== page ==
The reporting requirements mandated require the owner of these various devices to keep detailed records of every patient who has ever used a particular piece of equipment. Accordingly, if an infusion pump is used in a hospital setting by 100 different patients over its useful life, the hospital must maintain these records. Proper sterilization, maintenance, and re-calibration testing records must also be scrupulously maintained. These reporting and tracking requirements represent a significant burden of administrative effort not presently funded or staffed by hospitals and will impact the cost of health care.
In a novel and unique approach, the inventors herein have succeeded in conceiving of the use of the passive transponder for direct implantation in a human with the transponder being encoded to correspond to appropriate medical information in one of several ways. In practice, the passive transponder would be encoded and would then be implanted directly into a human in a conveniently accessible location, such as under the arm in the armpit. Because of its small size, it would be unobtrusive and barely even noticeable to the patient. At the same time, the transponder could be encoded in one of several ways to provide ready and complete access to a wide variety of medical information. Furthermore, the medical information will have been verified and stored by trained medical professionals such that its accuracy can be relied upon even in emergency situations.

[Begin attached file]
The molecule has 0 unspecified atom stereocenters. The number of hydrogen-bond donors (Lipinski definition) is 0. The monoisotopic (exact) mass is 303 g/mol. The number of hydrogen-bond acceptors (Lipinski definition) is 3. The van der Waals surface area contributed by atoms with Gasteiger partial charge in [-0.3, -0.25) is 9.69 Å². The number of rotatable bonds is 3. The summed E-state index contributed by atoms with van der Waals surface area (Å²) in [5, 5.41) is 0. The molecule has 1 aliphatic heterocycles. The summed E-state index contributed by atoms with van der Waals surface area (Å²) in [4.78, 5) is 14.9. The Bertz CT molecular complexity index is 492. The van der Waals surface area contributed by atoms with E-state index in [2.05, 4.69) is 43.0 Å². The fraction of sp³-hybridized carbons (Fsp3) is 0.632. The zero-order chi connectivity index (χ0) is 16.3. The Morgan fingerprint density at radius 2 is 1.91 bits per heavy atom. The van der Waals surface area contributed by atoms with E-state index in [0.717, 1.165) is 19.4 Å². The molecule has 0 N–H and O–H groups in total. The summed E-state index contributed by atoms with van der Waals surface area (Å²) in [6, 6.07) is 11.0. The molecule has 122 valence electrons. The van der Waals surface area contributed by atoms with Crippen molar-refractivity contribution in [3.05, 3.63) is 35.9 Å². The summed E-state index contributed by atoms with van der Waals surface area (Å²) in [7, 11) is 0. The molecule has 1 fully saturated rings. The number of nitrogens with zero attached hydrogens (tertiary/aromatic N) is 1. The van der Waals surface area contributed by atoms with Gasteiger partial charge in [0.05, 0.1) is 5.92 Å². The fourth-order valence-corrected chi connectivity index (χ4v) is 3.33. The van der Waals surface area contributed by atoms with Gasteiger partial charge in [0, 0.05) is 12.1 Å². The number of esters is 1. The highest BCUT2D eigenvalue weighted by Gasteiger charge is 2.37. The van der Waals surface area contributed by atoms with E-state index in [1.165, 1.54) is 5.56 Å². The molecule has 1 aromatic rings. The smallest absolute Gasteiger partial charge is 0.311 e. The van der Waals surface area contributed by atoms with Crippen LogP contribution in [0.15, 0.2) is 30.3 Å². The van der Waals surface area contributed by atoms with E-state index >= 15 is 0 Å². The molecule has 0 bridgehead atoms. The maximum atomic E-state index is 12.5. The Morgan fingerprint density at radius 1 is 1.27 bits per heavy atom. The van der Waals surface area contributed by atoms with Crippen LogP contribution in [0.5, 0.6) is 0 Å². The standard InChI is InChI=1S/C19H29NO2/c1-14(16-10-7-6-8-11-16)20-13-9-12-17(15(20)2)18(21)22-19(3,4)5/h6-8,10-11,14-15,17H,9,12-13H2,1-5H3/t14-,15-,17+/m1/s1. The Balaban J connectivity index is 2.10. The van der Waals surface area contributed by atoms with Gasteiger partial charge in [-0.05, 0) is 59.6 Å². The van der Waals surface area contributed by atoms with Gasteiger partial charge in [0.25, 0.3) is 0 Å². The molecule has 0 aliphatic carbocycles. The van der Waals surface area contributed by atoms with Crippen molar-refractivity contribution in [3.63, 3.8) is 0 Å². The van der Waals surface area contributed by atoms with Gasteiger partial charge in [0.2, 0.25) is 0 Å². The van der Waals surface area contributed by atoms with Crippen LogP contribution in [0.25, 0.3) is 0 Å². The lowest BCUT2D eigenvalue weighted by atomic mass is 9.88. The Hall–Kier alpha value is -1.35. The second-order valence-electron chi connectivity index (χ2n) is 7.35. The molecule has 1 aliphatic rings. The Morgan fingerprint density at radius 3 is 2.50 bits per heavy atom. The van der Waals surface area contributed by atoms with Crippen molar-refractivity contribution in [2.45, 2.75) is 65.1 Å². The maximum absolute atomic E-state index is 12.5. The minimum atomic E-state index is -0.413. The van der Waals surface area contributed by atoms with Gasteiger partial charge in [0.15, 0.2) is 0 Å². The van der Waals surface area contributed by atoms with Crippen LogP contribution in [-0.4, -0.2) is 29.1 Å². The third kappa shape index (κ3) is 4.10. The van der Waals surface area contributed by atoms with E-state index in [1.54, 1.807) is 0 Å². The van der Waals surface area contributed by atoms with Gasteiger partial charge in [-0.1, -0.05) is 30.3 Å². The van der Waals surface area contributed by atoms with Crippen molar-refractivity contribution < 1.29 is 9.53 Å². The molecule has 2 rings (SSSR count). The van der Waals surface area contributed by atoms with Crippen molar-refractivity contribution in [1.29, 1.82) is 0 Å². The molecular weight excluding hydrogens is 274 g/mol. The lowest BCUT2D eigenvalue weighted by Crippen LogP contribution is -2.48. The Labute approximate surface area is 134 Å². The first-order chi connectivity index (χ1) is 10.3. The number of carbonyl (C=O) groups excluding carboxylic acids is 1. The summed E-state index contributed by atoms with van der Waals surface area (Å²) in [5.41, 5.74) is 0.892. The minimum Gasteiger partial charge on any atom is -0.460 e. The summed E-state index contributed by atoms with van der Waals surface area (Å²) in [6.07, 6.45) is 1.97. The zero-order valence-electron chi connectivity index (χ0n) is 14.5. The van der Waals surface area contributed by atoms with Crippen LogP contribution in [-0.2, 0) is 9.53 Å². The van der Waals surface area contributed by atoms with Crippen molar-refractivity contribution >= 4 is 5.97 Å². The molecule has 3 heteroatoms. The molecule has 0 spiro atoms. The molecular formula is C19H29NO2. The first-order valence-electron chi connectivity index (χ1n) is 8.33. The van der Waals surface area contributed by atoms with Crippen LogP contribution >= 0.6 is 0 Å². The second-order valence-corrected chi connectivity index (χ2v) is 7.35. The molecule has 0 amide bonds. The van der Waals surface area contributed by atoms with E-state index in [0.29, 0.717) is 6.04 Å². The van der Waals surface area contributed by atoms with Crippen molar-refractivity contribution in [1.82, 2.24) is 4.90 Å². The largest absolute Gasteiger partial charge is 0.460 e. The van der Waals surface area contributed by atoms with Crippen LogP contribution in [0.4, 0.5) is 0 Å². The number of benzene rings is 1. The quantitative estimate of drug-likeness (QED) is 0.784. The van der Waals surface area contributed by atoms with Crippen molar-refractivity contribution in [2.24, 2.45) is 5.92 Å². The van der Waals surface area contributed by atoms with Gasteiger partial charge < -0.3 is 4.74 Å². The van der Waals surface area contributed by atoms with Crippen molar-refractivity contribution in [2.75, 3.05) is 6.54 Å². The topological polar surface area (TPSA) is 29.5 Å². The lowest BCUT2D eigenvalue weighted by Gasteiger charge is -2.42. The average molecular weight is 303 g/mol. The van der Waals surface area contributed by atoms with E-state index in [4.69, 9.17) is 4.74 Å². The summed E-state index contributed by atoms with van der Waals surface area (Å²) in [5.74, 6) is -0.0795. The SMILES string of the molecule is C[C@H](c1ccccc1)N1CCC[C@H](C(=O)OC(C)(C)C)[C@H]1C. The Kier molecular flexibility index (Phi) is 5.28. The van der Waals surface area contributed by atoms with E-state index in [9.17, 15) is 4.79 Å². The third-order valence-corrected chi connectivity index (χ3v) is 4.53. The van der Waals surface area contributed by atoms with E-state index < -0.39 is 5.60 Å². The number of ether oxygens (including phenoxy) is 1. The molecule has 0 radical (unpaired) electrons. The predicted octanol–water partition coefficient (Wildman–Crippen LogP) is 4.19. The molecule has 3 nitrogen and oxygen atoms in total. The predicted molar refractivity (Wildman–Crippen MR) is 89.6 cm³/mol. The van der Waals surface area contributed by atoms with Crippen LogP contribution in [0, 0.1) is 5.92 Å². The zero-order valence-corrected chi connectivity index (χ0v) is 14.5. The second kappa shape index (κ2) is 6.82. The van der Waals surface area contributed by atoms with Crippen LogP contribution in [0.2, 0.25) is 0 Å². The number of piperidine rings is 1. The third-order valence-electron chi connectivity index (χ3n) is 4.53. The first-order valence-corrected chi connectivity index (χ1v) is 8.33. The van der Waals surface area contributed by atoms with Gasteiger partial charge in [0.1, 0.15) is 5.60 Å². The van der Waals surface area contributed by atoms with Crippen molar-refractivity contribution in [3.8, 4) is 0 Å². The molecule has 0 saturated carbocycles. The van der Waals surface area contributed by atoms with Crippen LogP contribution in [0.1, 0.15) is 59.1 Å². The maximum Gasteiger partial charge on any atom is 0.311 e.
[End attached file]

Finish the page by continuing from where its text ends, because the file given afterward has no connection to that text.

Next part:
With presently commercially available devices, the transponder may be encoded with up to sixty-four binary bits of data. This memory size is expected to be increased as the passive transponder is further developed and improved over time. With this memory size, much information could be directly encoded and stored in the transponder itself. With at least one commercial device, there are three different ways to encode information into the transponder. The first of these is to encode the information at the time that the chip is manufactured. Ordinarily, if encoding is performed at this time, then a unique number would be encoded into the transponder and it could then be used to access data stored in a data bank, as explained more completely herein. Secondly, the memory chip may be encoded after manufacture, but prior to sealing the chip into the transponder envelope. If the chip were to be encoded at this stage, then custom encoding could be achieved which could be medical information associated with any particular patient. Thirdly, the chip could be manufactured and sealed in the transponder envelope without encoding, and perhaps even implanted in the patient. Encoding could then take place through a read/write operation with the electromagnetic reader as described herein. If encoded in this manner, custom encoding could be utilized to directly encode the transponder with medical information corresponding to the particular patient. With any of the three methods for encoding the transponder, a unique identifier may be utilized and the identifier used to access data in a remote data bank.